In Uganda, fruit is a major food staple. No one, however, could have assumed that a banana could save the lives of children who have a pro-vitamin A deficiency.
About 650,000 to 700,000 children die from pro-Vitamin A deficiency around the world. A few hundred thousand more are going blind. Delayed development,dry skin, infertility, and more may also be some of the other symptoms.
Here’s a video explaining the golden bananas:
That’s why scientists in Australia have gathered and developed pro-vitamin A-rich golden-orange-fleshed bananas. These bananas might just save the lives of hundreds of thousands of children dying each year from this vitamin deficiency.
The scientists named the bananas ‘Biofortified’ bananas. They managed to produce them by combining genes from the bananas growing in Papua New Guinea. These new bananas are incredibly rich in provitamin A, but not too common. They only grow small bunches. So they combined those with the Cavendish banana, the prevailing ones we all know. By doing so, they managed to make the body convert provitamin A into vitamin A.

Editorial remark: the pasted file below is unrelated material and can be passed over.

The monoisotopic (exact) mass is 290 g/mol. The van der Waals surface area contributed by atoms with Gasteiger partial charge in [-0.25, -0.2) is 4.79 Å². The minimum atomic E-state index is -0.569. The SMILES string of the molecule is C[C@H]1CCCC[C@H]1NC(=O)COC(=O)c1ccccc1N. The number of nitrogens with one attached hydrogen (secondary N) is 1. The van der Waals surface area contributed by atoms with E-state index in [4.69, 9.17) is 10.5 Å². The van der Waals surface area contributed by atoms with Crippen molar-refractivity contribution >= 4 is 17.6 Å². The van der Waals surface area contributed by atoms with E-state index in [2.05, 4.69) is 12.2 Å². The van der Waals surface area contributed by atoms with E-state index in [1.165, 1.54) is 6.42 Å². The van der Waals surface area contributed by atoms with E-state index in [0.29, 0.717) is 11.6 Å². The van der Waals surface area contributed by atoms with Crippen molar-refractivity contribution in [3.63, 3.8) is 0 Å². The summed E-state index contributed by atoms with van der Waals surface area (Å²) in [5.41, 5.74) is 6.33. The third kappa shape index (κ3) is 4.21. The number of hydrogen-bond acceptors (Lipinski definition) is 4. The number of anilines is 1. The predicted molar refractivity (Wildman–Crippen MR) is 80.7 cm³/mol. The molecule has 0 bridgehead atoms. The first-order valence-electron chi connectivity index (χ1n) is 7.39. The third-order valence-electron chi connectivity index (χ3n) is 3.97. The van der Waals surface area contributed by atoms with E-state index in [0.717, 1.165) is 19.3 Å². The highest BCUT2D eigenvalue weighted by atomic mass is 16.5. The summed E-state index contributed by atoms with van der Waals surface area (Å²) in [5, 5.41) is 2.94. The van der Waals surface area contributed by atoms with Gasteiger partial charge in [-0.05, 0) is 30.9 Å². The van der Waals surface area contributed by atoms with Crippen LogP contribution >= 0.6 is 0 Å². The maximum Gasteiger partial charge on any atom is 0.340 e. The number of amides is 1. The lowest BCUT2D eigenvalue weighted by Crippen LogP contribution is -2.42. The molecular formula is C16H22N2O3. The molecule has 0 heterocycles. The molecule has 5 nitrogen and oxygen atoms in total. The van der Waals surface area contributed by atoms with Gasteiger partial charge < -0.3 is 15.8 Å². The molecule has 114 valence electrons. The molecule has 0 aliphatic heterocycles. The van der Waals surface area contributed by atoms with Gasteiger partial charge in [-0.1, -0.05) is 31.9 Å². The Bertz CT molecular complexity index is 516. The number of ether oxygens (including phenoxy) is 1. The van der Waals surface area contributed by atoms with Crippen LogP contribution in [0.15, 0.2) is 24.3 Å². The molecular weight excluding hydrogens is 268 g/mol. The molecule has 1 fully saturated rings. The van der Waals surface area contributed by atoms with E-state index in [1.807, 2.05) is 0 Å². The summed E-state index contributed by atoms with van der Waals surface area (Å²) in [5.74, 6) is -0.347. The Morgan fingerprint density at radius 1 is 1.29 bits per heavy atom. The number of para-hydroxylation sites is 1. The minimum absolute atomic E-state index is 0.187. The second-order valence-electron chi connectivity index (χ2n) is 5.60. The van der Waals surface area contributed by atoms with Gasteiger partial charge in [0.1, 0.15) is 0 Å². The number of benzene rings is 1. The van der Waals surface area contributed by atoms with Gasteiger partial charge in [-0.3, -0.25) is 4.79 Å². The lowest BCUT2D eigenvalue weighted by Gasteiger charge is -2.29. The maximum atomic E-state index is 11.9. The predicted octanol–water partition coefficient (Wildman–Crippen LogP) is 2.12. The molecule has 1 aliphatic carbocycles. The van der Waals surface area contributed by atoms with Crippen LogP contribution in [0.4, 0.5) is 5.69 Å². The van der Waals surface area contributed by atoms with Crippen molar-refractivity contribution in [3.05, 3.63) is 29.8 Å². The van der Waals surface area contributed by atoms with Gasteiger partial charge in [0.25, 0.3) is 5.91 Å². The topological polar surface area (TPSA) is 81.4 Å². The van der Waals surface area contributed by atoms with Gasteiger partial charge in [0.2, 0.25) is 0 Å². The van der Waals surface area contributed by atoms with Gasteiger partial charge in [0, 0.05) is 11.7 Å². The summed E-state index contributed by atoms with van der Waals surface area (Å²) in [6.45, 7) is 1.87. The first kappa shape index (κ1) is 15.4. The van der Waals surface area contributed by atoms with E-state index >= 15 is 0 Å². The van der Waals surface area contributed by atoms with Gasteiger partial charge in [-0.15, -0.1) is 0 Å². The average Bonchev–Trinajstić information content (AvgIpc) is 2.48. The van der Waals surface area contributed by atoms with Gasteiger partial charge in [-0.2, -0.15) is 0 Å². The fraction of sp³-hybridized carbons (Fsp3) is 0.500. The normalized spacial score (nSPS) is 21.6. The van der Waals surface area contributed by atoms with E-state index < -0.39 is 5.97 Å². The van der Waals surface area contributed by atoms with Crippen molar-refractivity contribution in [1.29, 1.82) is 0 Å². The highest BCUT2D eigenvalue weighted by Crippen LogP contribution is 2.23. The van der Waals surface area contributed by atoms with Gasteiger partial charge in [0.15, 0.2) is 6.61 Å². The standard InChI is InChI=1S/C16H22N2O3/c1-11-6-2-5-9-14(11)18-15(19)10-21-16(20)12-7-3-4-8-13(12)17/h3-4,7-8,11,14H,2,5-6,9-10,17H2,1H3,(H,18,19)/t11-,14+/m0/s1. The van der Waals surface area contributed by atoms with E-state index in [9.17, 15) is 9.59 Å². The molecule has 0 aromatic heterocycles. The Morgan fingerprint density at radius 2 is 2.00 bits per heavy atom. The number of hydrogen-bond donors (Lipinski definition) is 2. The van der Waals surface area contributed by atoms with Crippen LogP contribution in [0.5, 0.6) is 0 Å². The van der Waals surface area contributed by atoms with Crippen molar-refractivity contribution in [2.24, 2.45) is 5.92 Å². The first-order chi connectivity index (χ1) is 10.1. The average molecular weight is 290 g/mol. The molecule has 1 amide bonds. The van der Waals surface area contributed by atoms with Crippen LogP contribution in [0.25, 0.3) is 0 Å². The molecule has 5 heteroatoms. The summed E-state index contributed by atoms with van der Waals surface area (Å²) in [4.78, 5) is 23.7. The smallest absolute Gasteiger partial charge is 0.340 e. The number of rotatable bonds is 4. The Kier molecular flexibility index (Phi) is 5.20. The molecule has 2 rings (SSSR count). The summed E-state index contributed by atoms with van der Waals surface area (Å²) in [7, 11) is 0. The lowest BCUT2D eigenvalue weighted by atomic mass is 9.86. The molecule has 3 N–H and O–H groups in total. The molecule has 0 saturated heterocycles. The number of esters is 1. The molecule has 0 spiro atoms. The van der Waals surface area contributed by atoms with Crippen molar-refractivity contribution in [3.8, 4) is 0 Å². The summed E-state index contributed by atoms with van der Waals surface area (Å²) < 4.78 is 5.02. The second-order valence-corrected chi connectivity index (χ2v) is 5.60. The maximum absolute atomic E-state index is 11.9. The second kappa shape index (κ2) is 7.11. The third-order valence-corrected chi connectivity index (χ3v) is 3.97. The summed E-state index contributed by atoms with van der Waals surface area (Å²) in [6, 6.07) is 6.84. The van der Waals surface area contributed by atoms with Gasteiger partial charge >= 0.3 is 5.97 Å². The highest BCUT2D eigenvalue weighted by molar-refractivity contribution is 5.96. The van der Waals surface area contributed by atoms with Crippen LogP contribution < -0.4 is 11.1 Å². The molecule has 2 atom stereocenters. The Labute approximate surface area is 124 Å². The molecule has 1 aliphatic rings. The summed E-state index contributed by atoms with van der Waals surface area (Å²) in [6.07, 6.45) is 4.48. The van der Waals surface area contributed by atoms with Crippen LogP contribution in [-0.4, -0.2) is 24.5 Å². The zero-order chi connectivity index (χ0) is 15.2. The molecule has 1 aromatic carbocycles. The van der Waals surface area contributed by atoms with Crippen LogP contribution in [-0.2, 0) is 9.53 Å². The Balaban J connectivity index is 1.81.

Thankfully, they managed to grow these bananas over the course of many years. These bananas have a tremendous amount of provitamin A, which is why they have a sort-of golden-orange color and not the typical cream-colored skin.
Thanks to $7.6 million investment from the Bill & Melinda Gates Foundation, researchers from Queensland University of Technology have been growing bananas over the last 10 years.
Achieving these scientific findings, along with their publication, is a significant achievement in their search to provide some of Africa’s poorest subsistence communities with a more nutritious diet.